First step: Link anger with aggression. This does somewhat contradict what I mentioned above, but it is the fastest way to bring out inner aggression from students. Any violent encounter is usually emotional and anger is generally one of these emotions. Phrases such as “this man is going to hurt you and hurt your family”, along with swearing generally get a rise out of students.

Second step: After students can function normally and do the defense techniques they learnt under extreme pressure, we simply remove the link between anger and aggression by enhancing and rewarding aggression (we don’t reward violence – there is a difference). After a hard sparring session, we complement the students on a job well done and let them know they were in control of the situation.

Third step: Link aggression with the idea that having to be aggressive in order to stay safe is simply a job that needs to be done. Remember the first time you drove and how nervous you were? Some of you were probably very emotional because of fear and the unknown. Some people even get angry. Defending yourself is exactly the same thing. In the beginning students might experience the same emotional state as a first-time driver, but as time progresses they will come to the conclusion that this is just like any other day in the office. UFC fighter John Jones was once asked if he is afraid step into the ring. His response: “a postman does not get scared when he steps into a post office does he?“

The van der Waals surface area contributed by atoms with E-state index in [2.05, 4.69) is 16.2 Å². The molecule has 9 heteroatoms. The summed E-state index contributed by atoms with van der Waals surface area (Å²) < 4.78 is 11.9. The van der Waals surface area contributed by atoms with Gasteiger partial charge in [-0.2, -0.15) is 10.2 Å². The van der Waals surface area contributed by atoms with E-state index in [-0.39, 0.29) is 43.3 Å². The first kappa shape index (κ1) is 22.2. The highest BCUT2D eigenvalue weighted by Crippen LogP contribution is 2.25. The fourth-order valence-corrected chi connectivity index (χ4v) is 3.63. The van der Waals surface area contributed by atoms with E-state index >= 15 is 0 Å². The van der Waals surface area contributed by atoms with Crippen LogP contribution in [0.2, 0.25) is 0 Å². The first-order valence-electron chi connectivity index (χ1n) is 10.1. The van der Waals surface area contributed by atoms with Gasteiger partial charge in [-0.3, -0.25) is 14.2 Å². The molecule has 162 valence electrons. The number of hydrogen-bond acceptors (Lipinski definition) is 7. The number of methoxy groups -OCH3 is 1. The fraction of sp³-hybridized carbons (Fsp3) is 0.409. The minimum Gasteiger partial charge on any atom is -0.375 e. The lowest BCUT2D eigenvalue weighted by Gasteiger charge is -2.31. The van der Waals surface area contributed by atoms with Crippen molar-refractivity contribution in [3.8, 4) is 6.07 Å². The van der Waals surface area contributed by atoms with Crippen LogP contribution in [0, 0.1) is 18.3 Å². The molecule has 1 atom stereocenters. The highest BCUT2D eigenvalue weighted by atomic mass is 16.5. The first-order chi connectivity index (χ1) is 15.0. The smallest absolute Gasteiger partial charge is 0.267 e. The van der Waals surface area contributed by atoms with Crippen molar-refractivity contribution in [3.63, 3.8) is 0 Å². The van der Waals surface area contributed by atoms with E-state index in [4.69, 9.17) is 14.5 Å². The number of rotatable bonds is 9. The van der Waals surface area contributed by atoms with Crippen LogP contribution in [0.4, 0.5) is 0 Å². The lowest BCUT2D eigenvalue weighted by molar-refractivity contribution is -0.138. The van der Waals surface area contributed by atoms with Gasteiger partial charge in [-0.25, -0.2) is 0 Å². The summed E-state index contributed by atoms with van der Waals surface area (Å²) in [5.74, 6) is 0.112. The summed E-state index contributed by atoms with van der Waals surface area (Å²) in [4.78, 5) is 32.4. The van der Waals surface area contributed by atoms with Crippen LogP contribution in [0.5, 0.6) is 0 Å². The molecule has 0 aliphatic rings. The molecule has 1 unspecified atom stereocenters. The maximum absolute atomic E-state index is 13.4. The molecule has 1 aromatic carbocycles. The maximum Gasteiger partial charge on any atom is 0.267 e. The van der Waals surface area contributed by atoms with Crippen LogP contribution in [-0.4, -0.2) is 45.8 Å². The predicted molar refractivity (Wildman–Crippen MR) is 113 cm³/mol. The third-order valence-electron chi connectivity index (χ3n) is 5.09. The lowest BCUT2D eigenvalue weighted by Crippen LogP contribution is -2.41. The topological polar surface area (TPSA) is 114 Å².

After merely 100 hours of training our yellow belt students have performed incredibly under stress against other students. I recall the times these students break down in tears, lose control of their emotions, get short of breath, and sometimes even get injured (you can never eliminate all the risk). I often tell them: “it is better for you to experience this here in a controlled environment, than out on the street”. We don’t teach Self Defense here in UTKM, we use Krav Maga to turn someone into a lion. A lion does not fear getting into a fight, for it knows it is the biggest and baddest creature out there.

Control:

Last but not least, living in a peaceful society people often do not know how violent they can be in the right circumstance. A student once told me that after he defending himself against a home intruder he could not remember the process. When you know your limits and what you are capable of, you tend to be able to control your power. It is like driving instructors who recommend to their students to find an empty parking lot and just push their car to the limit so they know the limitation of their vehicles.

I always ask students ” in sparing are you allow to strike the back of the head ? ”

students reply :” no ! you are not ”

I reply ” of course you can this is Krav Maga but you do it in gently and lightly to remind your opponent that they have been strike in the back of the head and if you have to do it in real life you simple just have to increase the forces to neutralize the threat ” ( it does not take much force to cause affect or permanent damage to strike the back of the head ) Seeing students like Harjeet and Roger transform into who they are today makes me realize that not anyone can transform others into fighters who enjoy fighting, but everyone and anyone has the potential to become a warrior who will fight so they can walk in peace.

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Download on iTunes Today! https://itunes.apple.com/ca/podcast/urban-tactics-krav-maga-warriors/id969549693?mt=2

Download on iTunes Today!
https://itunes.apple.com/ca/podcast/urban-tactics-krav-maga-warriors/id969549693?mt=2